Andrew Potok is a blind man who lives in Vermont. Once he was a gifted painter. Then an inherited eye disease slowly corroded his vision. He was devastated. He thought it was the end of the world for him. In his own words, "I thought I'd go down and hit rock bottom and get stuck in the mud." When one door closes, another opens. In fact, many doors may open. Life isn't too cruel. Potok realised that he could write as well as he painted. He says he had a dream in which colours metamorphosed into words. He awoke from the dream with the realisation that something new was possible. He began to write and people liked what he wrote. "I saw myself as a newly empowered person," Potok wrote in his autobiographical book, Ordinary Daylight: Portrait of an Artist Going Blind. Potok paints with words now and he is a happy person in spite of his blindness which undoubtedly is a debilitating handicap. Blindness slows down everything, he says. The blind person will feel the

Blogging and Numbers

The death of the former chief minister of Kerala, Oommen Chandy, led to an unexpected holiday today. So I picked up a book to read, out of the three in the waiting list. The Upside of Irrationality by Dan Ariely was my choice this morning. The other two may require more concentration than I can muster today: Ivory Thone by Manu S Pillai and The Journey Home by Radhanath Swami. “International bestselling author” Ariely hasn’t caught my fancy yet. What prompted me to buy Ariely’s book is its subtitle: ‘The Unexpected Benefits of Defying Logic at Work and at Home’. Human irrationality, including mine, is something that has made me think a lot. Ariely doesn’t seem to have many interesting things to say about the subject, I feel. Maybe, I should be more patient. Chapter 2 discusses the meaning of labour. How many people find their jobs significantly meaningful? Your job can have Meaning with a capital M or meaning with a small m. The former implies that your work affects a large nu

Manipur is a Portend

From India Today Knights in Shining Armour Narendra Modi visited the Northeast of his kingdom more than 60 times after he crowned himself as the emperor of India-to-be-renamed-as-Hindustan. Travel is one of his countless passions and hence the number 60 need not bother us. The only place left on the earth for him to visit is Timbuctoo. It is rumoured that he wanted to go to the moon on the latest edition of Chandrayan but the scientists were not quite sure of whether their thing would land in Pakistan mistaking it for the moon. The scientists who made that rocket went to the Tirupati temple to ask Venkateswara (Modi may not know that Hindu God yet!) to direct the rocket scientifically to the moon instead of Pakistan. At that time Modi was in France preaching peace to the world. Om shanti. Let there be peace, said Modi to France. And Manipur burnt. Manipur has to burn for the sake of world peace. Narendra Modi is the name of the last incarnation of God, according to the latest Hind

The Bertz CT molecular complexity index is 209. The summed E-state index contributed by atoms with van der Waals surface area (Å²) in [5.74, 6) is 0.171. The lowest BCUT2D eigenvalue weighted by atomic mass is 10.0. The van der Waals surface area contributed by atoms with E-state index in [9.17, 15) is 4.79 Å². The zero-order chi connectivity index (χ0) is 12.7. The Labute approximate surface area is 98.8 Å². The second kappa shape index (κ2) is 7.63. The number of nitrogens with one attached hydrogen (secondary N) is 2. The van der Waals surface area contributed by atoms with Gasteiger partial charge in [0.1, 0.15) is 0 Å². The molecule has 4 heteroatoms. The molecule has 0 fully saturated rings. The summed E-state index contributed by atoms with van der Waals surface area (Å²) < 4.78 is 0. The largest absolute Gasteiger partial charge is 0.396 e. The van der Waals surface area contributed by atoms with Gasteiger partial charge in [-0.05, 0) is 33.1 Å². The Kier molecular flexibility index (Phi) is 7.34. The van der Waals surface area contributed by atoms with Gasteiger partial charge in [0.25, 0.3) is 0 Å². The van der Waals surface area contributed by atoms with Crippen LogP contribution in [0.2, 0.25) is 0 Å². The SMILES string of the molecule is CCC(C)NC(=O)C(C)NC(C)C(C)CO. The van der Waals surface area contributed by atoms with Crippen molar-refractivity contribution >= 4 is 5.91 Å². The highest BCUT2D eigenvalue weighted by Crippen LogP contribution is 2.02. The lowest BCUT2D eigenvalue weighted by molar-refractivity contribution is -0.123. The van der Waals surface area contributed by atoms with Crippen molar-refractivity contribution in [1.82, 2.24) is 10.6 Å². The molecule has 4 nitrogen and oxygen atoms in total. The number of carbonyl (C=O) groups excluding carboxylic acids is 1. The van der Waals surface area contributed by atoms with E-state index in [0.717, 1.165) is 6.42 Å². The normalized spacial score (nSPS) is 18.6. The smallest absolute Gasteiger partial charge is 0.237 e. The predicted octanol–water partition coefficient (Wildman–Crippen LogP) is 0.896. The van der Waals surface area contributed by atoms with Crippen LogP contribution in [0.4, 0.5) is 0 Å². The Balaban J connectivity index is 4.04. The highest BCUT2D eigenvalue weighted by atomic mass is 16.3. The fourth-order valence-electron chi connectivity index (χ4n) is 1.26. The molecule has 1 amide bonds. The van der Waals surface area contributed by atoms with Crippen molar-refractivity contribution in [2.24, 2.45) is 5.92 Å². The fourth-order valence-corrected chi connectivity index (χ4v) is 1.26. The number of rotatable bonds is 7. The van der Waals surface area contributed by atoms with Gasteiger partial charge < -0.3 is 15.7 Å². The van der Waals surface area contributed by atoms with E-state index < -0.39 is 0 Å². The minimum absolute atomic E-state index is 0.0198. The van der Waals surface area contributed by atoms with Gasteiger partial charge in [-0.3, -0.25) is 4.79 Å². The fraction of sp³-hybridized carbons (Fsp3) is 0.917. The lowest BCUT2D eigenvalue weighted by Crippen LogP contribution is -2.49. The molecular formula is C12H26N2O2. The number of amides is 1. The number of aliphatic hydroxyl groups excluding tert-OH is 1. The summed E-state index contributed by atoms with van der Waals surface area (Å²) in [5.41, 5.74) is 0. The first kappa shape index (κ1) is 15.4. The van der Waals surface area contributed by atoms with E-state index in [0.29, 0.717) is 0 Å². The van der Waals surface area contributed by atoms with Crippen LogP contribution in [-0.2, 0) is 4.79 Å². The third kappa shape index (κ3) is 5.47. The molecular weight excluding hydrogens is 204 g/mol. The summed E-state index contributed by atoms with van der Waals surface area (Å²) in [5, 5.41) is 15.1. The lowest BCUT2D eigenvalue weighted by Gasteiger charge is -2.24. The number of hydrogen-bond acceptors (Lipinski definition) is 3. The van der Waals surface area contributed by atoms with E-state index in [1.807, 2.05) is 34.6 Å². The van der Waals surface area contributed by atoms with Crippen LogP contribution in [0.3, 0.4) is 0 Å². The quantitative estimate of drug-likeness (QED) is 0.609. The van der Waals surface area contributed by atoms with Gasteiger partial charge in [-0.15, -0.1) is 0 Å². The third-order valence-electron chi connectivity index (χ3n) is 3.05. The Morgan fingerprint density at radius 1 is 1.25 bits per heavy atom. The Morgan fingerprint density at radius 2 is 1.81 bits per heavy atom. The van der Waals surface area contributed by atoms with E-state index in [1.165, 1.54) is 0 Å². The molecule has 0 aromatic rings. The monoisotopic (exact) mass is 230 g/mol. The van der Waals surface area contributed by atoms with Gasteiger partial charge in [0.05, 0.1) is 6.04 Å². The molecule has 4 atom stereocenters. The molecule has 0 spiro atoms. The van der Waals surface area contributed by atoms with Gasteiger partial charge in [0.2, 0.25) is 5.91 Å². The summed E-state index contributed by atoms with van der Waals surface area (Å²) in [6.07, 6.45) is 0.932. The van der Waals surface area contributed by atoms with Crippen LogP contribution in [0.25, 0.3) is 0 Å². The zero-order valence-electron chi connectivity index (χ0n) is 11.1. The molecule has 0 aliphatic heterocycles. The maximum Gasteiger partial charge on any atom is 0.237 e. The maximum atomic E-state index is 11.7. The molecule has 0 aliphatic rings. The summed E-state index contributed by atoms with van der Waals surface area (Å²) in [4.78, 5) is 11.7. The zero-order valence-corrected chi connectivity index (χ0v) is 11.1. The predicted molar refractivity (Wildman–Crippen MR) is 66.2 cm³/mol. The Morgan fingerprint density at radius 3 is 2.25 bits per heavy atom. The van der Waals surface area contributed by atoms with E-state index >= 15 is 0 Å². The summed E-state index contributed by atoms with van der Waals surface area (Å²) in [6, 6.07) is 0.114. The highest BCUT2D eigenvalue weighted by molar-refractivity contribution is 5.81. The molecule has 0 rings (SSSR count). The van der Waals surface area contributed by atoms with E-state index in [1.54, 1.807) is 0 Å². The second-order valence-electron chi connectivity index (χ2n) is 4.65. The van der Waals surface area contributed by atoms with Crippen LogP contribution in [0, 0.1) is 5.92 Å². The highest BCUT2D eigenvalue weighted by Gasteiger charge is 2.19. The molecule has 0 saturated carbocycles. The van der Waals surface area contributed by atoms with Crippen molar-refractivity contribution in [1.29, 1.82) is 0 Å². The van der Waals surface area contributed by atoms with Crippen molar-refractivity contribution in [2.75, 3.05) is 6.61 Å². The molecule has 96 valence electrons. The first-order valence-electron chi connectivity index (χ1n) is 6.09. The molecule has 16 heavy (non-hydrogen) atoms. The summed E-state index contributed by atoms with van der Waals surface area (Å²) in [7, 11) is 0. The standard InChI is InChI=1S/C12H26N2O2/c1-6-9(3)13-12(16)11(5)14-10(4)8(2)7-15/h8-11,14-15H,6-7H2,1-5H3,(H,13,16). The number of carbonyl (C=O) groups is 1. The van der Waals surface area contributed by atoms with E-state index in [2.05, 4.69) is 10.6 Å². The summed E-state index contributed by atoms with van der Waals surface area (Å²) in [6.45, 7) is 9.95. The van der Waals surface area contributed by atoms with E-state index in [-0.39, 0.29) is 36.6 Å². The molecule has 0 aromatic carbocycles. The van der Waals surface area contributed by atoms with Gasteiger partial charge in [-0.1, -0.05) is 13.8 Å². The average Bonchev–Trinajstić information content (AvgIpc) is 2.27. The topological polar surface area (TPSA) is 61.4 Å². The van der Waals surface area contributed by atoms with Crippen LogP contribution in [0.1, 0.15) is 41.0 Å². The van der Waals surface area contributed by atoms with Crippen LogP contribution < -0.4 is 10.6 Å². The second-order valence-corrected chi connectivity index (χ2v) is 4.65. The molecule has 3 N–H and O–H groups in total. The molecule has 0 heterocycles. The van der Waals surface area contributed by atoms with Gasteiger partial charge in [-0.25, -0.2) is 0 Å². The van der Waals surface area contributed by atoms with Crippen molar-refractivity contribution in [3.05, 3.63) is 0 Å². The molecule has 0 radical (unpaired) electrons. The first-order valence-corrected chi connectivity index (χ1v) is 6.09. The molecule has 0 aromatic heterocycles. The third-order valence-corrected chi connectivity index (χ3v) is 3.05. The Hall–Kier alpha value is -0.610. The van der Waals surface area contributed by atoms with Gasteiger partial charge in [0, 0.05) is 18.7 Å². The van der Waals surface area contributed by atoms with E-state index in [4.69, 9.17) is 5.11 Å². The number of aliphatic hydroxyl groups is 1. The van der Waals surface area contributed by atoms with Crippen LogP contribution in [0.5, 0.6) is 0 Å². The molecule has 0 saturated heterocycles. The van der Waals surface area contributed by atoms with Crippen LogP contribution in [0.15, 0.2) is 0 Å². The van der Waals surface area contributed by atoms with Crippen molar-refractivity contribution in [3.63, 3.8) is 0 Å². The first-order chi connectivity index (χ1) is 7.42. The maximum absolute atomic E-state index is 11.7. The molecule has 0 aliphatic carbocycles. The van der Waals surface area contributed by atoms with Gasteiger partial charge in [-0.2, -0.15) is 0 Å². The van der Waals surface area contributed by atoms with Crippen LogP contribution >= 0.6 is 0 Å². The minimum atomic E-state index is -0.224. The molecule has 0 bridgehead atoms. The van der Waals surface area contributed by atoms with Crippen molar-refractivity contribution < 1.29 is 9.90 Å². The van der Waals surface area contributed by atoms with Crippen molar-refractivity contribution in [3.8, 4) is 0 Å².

Gone Girl

Book Review Title: Gone Girl Author: Gillian Flynn Publisher: Weidenfeld & Nicolson, London, 2012 Pages: 466 This is a masterpiece. It makes you laugh a lot, especially in the early pages. Then it fills you with awe; awe at the complexity of the two main characters: Nick Dunne and his wife Amy Elliott Dunne. As you move to the final section, it terrifies you. This novel is a thriller. Amy Elliott Dunne has vanished. All evidence points to Nick Dunne as the murderer though Amy’s body is not found. There is her diary and a lot more that put Nick in the dock. The whole story is told by Nick and Amy in alternate chapters. And they are amazing narrators. Both are writers, after all. Nick was a journalist writing TV and movie reviews. Amy’s specialisation was making personality quizzes for magazines. Both lost their jobs due to the Recession in 2009 and so they move to Nick’s hometown of North Carthage, Missouri, where Nick opens a bar with his sister Margo. He also finds a j

Uniform Civil Code